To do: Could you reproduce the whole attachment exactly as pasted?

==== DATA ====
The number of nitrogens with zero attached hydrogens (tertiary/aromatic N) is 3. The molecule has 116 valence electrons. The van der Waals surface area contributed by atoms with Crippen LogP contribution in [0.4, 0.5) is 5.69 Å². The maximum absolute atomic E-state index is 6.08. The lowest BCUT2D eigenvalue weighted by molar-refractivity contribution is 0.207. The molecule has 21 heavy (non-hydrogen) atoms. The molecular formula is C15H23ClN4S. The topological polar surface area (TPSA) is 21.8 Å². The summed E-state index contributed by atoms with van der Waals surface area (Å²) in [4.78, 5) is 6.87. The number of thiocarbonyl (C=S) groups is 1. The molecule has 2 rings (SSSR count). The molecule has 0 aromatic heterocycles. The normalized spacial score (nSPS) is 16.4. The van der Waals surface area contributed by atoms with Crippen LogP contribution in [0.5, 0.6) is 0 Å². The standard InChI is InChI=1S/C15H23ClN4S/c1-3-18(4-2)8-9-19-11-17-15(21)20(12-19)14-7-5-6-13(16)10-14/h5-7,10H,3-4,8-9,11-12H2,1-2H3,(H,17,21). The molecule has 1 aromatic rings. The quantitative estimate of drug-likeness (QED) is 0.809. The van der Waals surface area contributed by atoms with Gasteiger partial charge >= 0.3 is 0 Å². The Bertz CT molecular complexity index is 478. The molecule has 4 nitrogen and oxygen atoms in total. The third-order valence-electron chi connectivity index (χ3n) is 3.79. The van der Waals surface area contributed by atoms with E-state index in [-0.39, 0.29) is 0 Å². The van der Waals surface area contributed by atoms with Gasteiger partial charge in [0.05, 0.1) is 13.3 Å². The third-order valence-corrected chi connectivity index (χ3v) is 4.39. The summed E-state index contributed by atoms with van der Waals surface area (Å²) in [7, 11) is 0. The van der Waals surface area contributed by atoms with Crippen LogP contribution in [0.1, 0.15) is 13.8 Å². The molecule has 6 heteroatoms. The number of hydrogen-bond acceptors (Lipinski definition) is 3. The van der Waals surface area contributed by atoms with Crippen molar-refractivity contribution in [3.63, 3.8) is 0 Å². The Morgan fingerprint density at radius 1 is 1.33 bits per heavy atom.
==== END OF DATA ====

The number of nitrogens with zero attached hydrogens (tertiary/aromatic N) is 3. The molecule has 116 valence electrons. The van der Waals surface area contributed by atoms with Crippen LogP contribution in [0.4, 0.5) is 5.69 Å². The maximum absolute atomic E-state index is 6.08. The lowest BCUT2D eigenvalue weighted by molar-refractivity contribution is 0.207. The molecule has 21 heavy (non-hydrogen) atoms. The molecular formula is C15H23ClN4S. The topological polar surface area (TPSA) is 21.8 Å². The summed E-state index contributed by atoms with van der Waals surface area (Å²) in [4.78, 5) is 6.87. The number of thiocarbonyl (C=S) groups is 1. The molecule has 2 rings (SSSR count). The molecule has 0 aromatic heterocycles. The normalized spacial score (nSPS) is 16.4. The van der Waals surface area contributed by atoms with Crippen LogP contribution in [0.5, 0.6) is 0 Å². The standard InChI is InChI=1S/C15H23ClN4S/c1-3-18(4-2)8-9-19-11-17-15(21)20(12-19)14-7-5-6-13(16)10-14/h5-7,10H,3-4,8-9,11-12H2,1-2H3,(H,17,21). The molecule has 1 aromatic rings. The quantitative estimate of drug-likeness (QED) is 0.809. The van der Waals surface area contributed by atoms with Gasteiger partial charge >= 0.3 is 0 Å². The Bertz CT molecular complexity index is 478. The molecule has 4 nitrogen and oxygen atoms in total. The third-order valence-electron chi connectivity index (χ3n) is 3.79. The van der Waals surface area contributed by atoms with E-state index in [-0.39, 0.29) is 0 Å². The van der Waals surface area contributed by atoms with Gasteiger partial charge in [0.05, 0.1) is 13.3 Å². The third-order valence-corrected chi connectivity index (χ3v) is 4.39. The summed E-state index contributed by atoms with van der Waals surface area (Å²) in [7, 11) is 0. The van der Waals surface area contributed by atoms with Crippen LogP contribution in [0.1, 0.15) is 13.8 Å². The molecule has 6 heteroatoms. The number of hydrogen-bond acceptors (Lipinski definition) is 3. The van der Waals surface area contributed by atoms with Crippen molar-refractivity contribution in [3.63, 3.8) is 0 Å². The Morgan fingerprint density at radius 1 is 1.33 bits per heavy atom.